Vientiane Times: “Govt looks to US for help with UXO clearance”

Posted: Nov 12, 2010

Govt looks to US for help with UXO clearance

Laos does not demand but rather is hopeful that the US government will see the harm being caused by UXO and provide more assistance to remove these deadly bombs from Lao soil.

This was Prime Minister Bouasone Bouphavanh’s response to a Japanese reporter, who yesterday asked him “I think the US should take responsibility for clearing UXO contaminated areas and assisting victims. What do you think about that?”

“I think the US is a developed and civilised nation and I hope it is aware of the aspirations of the world community and shares the strong common political views of delegates attending the First Meeting of States Party to the Convention on Cluster Munitions in Vientiane,” Mr Bouasone said.

“I also hope the US will continue to provide Laos with assistance to address the post-war negative impacts of UXO. We understand that the US has knowledge of the technical aspects and consequences of these bombs.”

According to Cluster Munitions Monitor 2010, the United States dropped more than two million tonnes of bombs on Laos during the Indochina war from 1964 to 1973, including more than 270 million sub-munitions. Up to 30 percent of the bombs dropped are believed to have failed to explode.

The presence and scale of UXO poses humanitarian challenges throughout Laos and are an impediment to poverty reduction and development. UXO continues to cause an average of 300 deaths or injuries per year, as well as hindering use of agricultural land, and the building of roads, schools and other essential infrastructure.

Many donors have stepped in to help Laos free its land of UXO, including Japan, Australia, the European Union, USA and the United Nations Development Programme.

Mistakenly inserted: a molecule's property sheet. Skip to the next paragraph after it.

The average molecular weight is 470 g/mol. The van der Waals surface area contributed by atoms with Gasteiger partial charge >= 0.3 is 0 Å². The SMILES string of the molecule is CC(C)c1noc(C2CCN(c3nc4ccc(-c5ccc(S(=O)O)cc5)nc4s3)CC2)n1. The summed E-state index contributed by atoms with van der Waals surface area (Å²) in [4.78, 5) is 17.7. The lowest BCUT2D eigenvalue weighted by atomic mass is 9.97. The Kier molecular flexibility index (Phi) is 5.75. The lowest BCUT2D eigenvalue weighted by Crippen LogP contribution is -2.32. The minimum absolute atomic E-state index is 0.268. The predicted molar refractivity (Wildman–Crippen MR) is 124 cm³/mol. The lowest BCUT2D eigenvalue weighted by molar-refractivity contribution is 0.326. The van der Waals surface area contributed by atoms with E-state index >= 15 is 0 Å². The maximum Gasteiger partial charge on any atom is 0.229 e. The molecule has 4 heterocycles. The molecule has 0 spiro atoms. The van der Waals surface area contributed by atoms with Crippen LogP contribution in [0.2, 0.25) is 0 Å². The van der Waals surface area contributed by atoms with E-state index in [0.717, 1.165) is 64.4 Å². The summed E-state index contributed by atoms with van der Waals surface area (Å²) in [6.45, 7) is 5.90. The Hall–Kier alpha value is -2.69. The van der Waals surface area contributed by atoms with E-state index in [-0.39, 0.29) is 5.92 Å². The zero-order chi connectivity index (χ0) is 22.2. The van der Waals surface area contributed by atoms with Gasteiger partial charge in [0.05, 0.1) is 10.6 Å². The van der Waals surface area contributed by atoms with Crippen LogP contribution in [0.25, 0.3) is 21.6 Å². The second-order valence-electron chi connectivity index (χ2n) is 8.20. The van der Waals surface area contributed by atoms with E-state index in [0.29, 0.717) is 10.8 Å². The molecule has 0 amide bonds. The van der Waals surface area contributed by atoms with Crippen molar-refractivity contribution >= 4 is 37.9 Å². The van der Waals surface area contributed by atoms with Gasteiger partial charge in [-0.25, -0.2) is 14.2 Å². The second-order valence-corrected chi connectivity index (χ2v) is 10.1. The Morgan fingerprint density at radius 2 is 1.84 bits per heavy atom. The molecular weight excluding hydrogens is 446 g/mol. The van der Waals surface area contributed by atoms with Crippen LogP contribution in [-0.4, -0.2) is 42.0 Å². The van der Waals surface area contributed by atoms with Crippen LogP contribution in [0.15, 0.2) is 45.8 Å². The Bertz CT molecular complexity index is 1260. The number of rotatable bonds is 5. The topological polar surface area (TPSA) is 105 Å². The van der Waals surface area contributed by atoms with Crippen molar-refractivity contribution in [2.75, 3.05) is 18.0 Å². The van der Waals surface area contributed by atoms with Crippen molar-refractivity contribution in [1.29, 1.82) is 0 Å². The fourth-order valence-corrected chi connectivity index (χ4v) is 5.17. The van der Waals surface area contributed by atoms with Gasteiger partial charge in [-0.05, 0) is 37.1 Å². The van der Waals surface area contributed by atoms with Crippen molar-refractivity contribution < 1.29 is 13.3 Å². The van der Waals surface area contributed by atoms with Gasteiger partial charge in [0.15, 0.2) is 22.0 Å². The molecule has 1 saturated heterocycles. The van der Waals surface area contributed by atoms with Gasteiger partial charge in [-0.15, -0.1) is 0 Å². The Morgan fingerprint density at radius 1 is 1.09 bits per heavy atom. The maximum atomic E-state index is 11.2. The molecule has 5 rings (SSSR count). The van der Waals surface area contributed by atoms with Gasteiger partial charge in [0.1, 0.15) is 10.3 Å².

But, Mr Bouasone said, despite all the efforts on the part of the government and development partners in recent years, they had not been able to remove even one percent of these remnants of war. To accelerate progress, he called on the international community to provide more assistance for this daunting task.

Mr Bouasone said delegates in Laos for the cluster munitions conference this week would be able to see for themselves the true situation regarding UXO contamination.

Because UXO is so widely distributed, the government is unable to confirm an exact timeframe for the removal of the devices, he said.

The Lao government has included UXO clearance as one of its Millennium Development Goals, which it hopes to achieve by 2015. It has taken this step due to the urgency of freeing up agricultural land so farmers can ensure their food security.

Mr Bouasone said he wants more countries to sign the UN Convention on Cluster Munitions so the world can be free of these deadly weapons.

However, the Lao government respects the decision of those countries that choose not to become a party to the convention.

By Times Reporters
(Latest Update November 12, 2010)

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